Many other offshore boaters in the area told us that without 4-bolt mains, forged cranks, 7/16" rods that we were going to blow our engines within minutes of planing off-----it never happened---heck, I don't suggest this, but he didn't even have oil coolers and just ran either Pennzoil or Valvoline straight 40w oil. Never had any problems with the engines for several hours/seasons until my friend finally sold the boat 6-7 years later.
Had another friend do the same thing with his 330's in 1988. And I have seen several since then with great success including coaching my friend "Dyno" on modifying his 330's years back---but he did eventually go with forged steel cranks and some other higher grade parts.
The real good one is the story about my cousin's 330 upgrade episode. He retained all his cast bottom end, just added ARP rod bolt, and he even still used CAST pistons. He modified some large oval port "truck" semi-open chamber heads with larger stainless valves, installed hardened seats, bowl/pocket/short side radius porting, 8.6comp ratio, aftermarket roller rocker arms, bore notch job, dual plane aluminum aftermarket intake manifold, Holley carbs, stock Merc Thunderbolt ignition, 32* timing, aftermarket flat tappet hydraulic cam 218*/226* .515"/.515" lift on 110* lobes with matching valve springs. On Tom Earhart's dyno it made 461hp @5100rpm and 510 ft lbs of torque @3600rpm or so with tubular style dyno headers, but he uses aftermarket GIL exhaust manifolds so he probably has lost about 20hp from the dyno. The engines are in his 32' Baja and picked up 10mph in his midrange cruising speed and does about 69-71mph or so at WOT on the GPS. Don't know if it is a ticking time bomb or not, but he did this several years ago with about 150-200 hours on it so far. Giddy Up!!!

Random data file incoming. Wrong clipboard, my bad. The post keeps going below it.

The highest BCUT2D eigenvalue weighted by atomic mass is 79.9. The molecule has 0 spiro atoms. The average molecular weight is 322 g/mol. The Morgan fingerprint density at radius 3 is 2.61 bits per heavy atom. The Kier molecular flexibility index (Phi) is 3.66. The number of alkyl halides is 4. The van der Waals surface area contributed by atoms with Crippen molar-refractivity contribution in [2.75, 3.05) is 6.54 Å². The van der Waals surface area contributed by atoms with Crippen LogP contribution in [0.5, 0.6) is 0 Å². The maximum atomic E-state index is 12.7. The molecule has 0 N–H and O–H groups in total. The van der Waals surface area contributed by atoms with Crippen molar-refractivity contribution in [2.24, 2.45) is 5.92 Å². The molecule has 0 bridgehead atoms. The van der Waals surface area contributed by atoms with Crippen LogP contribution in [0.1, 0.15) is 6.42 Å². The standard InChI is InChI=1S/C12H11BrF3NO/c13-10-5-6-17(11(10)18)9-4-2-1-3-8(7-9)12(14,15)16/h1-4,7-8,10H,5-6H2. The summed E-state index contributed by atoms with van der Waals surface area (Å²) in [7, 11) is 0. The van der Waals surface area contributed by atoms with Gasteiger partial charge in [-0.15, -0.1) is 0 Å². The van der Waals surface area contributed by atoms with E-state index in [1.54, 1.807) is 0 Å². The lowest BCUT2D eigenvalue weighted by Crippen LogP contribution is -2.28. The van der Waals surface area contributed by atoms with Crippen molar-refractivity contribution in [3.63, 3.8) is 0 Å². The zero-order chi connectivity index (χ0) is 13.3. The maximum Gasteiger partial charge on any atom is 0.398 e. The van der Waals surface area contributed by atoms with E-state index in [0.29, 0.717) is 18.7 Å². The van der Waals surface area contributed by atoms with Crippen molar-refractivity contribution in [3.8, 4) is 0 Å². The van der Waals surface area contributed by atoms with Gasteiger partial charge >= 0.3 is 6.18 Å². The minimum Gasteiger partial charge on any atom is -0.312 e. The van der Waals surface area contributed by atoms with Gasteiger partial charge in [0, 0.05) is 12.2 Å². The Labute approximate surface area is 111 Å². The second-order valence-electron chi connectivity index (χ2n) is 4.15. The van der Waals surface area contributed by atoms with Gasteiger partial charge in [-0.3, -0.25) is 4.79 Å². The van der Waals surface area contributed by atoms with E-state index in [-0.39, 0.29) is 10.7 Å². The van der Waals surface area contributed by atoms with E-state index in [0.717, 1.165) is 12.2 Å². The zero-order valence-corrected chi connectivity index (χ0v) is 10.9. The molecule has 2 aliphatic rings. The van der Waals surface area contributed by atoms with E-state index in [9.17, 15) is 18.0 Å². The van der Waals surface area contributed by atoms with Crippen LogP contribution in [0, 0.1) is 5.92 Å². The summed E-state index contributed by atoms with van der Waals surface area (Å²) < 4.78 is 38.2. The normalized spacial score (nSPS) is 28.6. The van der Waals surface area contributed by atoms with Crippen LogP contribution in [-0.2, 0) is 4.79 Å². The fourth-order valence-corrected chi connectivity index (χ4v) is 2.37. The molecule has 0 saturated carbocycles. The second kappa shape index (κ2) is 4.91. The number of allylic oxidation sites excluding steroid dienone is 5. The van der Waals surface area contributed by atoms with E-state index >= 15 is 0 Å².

Last edited by KAAMA; 02-06-2008 at 03:11 PM.
Thank God for the U.S. Marines!
...I'm still a student.
The stock heads and exhaust is the biggest limitting factor try to find some used Merlin ovals or some GM rectungular port heads first then dump the factory exhaust you can find alot of parts used on the board as people upgrade.You can make 500 hp with the stock block crank and rods I've done it, you can add to that as the funds allow. my .02
If your boat has a sail do you ride a horse to the ramp?